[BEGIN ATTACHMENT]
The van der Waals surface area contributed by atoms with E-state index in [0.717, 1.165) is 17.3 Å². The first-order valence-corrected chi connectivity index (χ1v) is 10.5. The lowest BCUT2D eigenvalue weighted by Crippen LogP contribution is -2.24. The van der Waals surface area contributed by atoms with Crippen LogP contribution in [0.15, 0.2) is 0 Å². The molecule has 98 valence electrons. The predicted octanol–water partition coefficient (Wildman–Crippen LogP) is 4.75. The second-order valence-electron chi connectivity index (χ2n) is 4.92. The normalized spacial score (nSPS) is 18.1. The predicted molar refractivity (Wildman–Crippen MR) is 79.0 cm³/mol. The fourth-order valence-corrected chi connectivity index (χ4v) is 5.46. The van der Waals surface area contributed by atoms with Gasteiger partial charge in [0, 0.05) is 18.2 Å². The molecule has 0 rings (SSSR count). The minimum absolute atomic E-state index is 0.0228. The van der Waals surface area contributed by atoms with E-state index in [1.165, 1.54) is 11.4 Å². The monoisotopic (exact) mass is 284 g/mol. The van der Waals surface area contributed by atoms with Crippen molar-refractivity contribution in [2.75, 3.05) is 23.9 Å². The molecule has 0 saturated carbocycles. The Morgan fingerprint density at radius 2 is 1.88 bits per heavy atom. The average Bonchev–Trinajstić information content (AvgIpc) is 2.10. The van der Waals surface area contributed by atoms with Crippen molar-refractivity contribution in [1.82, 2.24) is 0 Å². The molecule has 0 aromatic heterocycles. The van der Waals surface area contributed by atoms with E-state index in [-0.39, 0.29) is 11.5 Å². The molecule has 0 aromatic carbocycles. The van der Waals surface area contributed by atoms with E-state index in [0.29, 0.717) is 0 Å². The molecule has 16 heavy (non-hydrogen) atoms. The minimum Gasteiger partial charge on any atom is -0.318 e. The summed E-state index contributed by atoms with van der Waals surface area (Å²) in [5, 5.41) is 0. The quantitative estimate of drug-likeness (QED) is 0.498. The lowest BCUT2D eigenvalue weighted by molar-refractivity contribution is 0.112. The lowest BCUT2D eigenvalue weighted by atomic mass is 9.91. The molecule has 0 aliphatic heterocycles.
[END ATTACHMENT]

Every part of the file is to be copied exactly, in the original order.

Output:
The van der Waals surface area contributed by atoms with E-state index in [0.717, 1.165) is 17.3 Å². The first-order valence-corrected chi connectivity index (χ1v) is 10.5. The lowest BCUT2D eigenvalue weighted by Crippen LogP contribution is -2.24. The van der Waals surface area contributed by atoms with Crippen LogP contribution in [0.15, 0.2) is 0 Å². The molecule has 98 valence electrons. The predicted octanol–water partition coefficient (Wildman–Crippen LogP) is 4.75. The second-order valence-electron chi connectivity index (χ2n) is 4.92. The normalized spacial score (nSPS) is 18.1. The predicted molar refractivity (Wildman–Crippen MR) is 79.0 cm³/mol. The fourth-order valence-corrected chi connectivity index (χ4v) is 5.46. The van der Waals surface area contributed by atoms with Gasteiger partial charge in [0, 0.05) is 18.2 Å². The molecule has 0 rings (SSSR count). The minimum absolute atomic E-state index is 0.0228. The van der Waals surface area contributed by atoms with E-state index in [1.165, 1.54) is 11.4 Å². The monoisotopic (exact) mass is 284 g/mol. The van der Waals surface area contributed by atoms with Crippen molar-refractivity contribution in [2.75, 3.05) is 23.9 Å². The molecule has 0 saturated carbocycles. The Morgan fingerprint density at radius 2 is 1.88 bits per heavy atom. The average Bonchev–Trinajstić information content (AvgIpc) is 2.10. The van der Waals surface area contributed by atoms with Crippen molar-refractivity contribution in [1.82, 2.24) is 0 Å². The molecule has 0 aromatic heterocycles. The van der Waals surface area contributed by atoms with E-state index in [-0.39, 0.29) is 11.5 Å². The molecule has 0 aromatic carbocycles. The van der Waals surface area contributed by atoms with E-state index in [0.29, 0.717) is 0 Å². The molecule has 16 heavy (non-hydrogen) atoms. The minimum Gasteiger partial charge on any atom is -0.318 e. The summed E-state index contributed by atoms with van der Waals surface area (Å²) in [5, 5.41) is 0. The quantitative estimate of drug-likeness (QED) is 0.498. The lowest BCUT2D eigenvalue weighted by molar-refractivity contribution is 0.112. The lowest BCUT2D eigenvalue weighted by atomic mass is 9.91. The molecule has 0 aliphatic heterocycles.